Tuesday, October 14, 2008

Possible Pink-sided Junco

I spent most of this weekend out on the coast, but was still able to shoot some photos early Saturday morning and Sunday afternoon. Aside from a Varied Thrush trilling off in the distance around sunrise and a couple of possible (but without visual confirmation) Ruby-crowned Kinglet sightings, there wasn't much to report in terms of new species. However, there was a very strange-looking flock of Dark-eyed Juncos. In Oregon, the "Oregon" subspsecies is (not surprisingly) the predominant one. We do occasionally see a Slate-colored subspecies (predominant east of the Rockies) on occasion, especially in the winter. But that's typically all that's considered "normal" around here. The small flock of 3-5 that I saw on Saturday morning appeared unusually pink to me, and I immediately thought of the Pink-sided race that typically populates the Rockies. Most photos showed the characteristic pink coloring on the sides, but lacked the black lores (area between the eye and the bill). However, one photo (above) seems to show dark lores. (Thanks to local birder Greg Gillson for the helpful comments and analysis. Also, apologies for the noise; it was shortly after sunrise.) So far, we can put this one into the "possible" or even "likely" Pink-sided Junco category, but can't quite give it the "definite" label yet. I am awaiting the comments of another expert. More photos of others in the flock are shown below. I'm wondering if these others are Oregon/Pink-sided hybrids.

Outside of this very interesting find, there isn't much else to report. American Goldfinches are still hanging around in flocks of 30-40, and are accompanied by the occasional Pine Siskin.

In addition, Red-breasted Nuthatches have found my new peanut feeder and one was brave enough to pose for a shot on Sunday afternoon. That's it for now. Hopefully I'll get more info on the possible Pink-sided Junco soon. I get the feeling that I'll be seeing much more soon.

Sunday, October 5, 2008

"Winter Storm"

While watching the local news on Saturday morning, I was surprised to hear that were experiencing an early "winter storm." Huh? You mean the whole one inch of rain that had been falling lightly over the past 24 hours, with wind gusts topping out at a blustery 20 mph? I admit that my little Honda Civic was taking on a noticeable amount of wind on I-5 Friday night, but... geez. It's called "perspective." You might want to look into it.

West Coast Weather Wussy hyperbole aside, the rain that fell almost steadily from Friday through Saturday (and periodically today) was indeed out of character for early October. And with temperatures topping out in the low 60's, it felt a lot more like early November. Not surprisingly, the birds acted accordingly. Anna's Hummingbirds (above) were visiting the nectar feeder early and often, loading up on carbs to burn and fend off the cooler temperatures. Dark-eyed Juncos (below) were almost at their normal double-digit winter numbers this (11, up from 7 last weekend).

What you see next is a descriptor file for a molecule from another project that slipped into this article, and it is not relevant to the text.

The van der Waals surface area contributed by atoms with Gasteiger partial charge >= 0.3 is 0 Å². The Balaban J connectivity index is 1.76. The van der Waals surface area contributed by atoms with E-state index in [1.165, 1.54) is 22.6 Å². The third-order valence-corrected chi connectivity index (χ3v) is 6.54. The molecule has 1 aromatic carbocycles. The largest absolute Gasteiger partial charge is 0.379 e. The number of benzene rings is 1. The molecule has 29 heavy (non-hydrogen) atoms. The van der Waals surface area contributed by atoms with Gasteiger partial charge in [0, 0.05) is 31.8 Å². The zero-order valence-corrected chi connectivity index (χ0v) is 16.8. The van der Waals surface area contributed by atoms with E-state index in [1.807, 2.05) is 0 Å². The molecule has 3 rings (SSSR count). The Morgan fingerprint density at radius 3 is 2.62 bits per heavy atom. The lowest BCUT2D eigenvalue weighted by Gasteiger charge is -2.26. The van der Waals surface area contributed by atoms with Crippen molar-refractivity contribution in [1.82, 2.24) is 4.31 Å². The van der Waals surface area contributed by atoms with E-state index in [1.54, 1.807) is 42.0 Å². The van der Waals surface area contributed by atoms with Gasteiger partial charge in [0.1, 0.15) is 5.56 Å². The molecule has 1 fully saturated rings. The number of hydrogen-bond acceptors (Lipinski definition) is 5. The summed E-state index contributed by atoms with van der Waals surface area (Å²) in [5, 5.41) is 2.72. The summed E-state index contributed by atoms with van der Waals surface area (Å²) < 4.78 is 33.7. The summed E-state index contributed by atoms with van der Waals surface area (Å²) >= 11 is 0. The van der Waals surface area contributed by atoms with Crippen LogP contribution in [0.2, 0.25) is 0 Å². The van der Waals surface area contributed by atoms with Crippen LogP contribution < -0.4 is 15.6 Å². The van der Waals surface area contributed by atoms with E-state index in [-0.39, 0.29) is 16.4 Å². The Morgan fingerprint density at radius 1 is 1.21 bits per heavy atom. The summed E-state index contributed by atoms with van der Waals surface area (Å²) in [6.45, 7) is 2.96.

American Goldfinches, though in lesser numbers than last weekend, are still in relatively high numbers (20-40) and were flocking with my first double-digit (10) showing of Pine Siskins. Even Lesser Goldfinches are making somehwhat of a comeback.

I knew that the large finch flocks were going to begin attracting accipiters soon, and I first saw it yesterday. The hint came in the morning, when all of the small songbirds took off, and a female Flicker stood very still, clinging to a pine trunk for several minutes. Nothing appeared to happen and things went back to normal. However, later in the afternoon, I noticed that the feeders were empty and saw a jay-sized bird flapping its wings up in one of the pines near our driveway. A quick gaze through the binoculars revealed a juvenile Sharp-shinned Hawk, this time with a successful catch (most likely a goldfinch). "Sharpies" tend to show up once every other month or so (in reality, probably more often, as I'm likely not around see them most of the time) and I had never seen one actually catch prey. So that was a nice moment. Not quite so nice for the dead passerine, but hawks have to eat too.

While watching movement in one of the bushes near the living room window this morning, I became suspicious after the bird inside seemed reluctant to come out. "This is not how Juncos and Chickadees behave," I told myself, and figured that it must be some sort of wren or sparrow. After waiting for a couple of minutes, a Song Sparrow emerged. It was nice to see this guy/gal again and I hope to see it as frequently as last winter.

Despite the winter-like conditions and winter-like bird numbers/behavior, one remnant of summer visited this morning who serves as a reminder that it's still early October: a Black-throated Gray Warbler (probably a male, but I didn't see it for very long). My first thought was "Mountain Chickadee," but the very obvious streaking on the underparts and very un-chickadee-like behavior dispelled that thought pretty quickly. This was surprising, as I hadn't seen one in the yard since last May, and most have migrated through by mid-September (although it's been documented that there are usually a few that remain until mid-October). I rushed to get my camera, but couldn't autofocus on it after it flew higher up into the tree. I went outside to get a better shot, but it had flown off by then. Oh well.

One other strongly-represented family of recent are woodpeckers. I don't know if the cold is driving insects away, but both Downies and Flickers have been at the suet feeders very frequently over the past couple of weeks. I'm happy to have them back and hope that another Hairy Woodpecker or Red-breasted Sapsucker joins them later this winter.

Female Downy Woodpecker (top) and Northern Flicker (bottom)

Well, that's all for this weekend. Hopefully next weekend brings us some more surprises.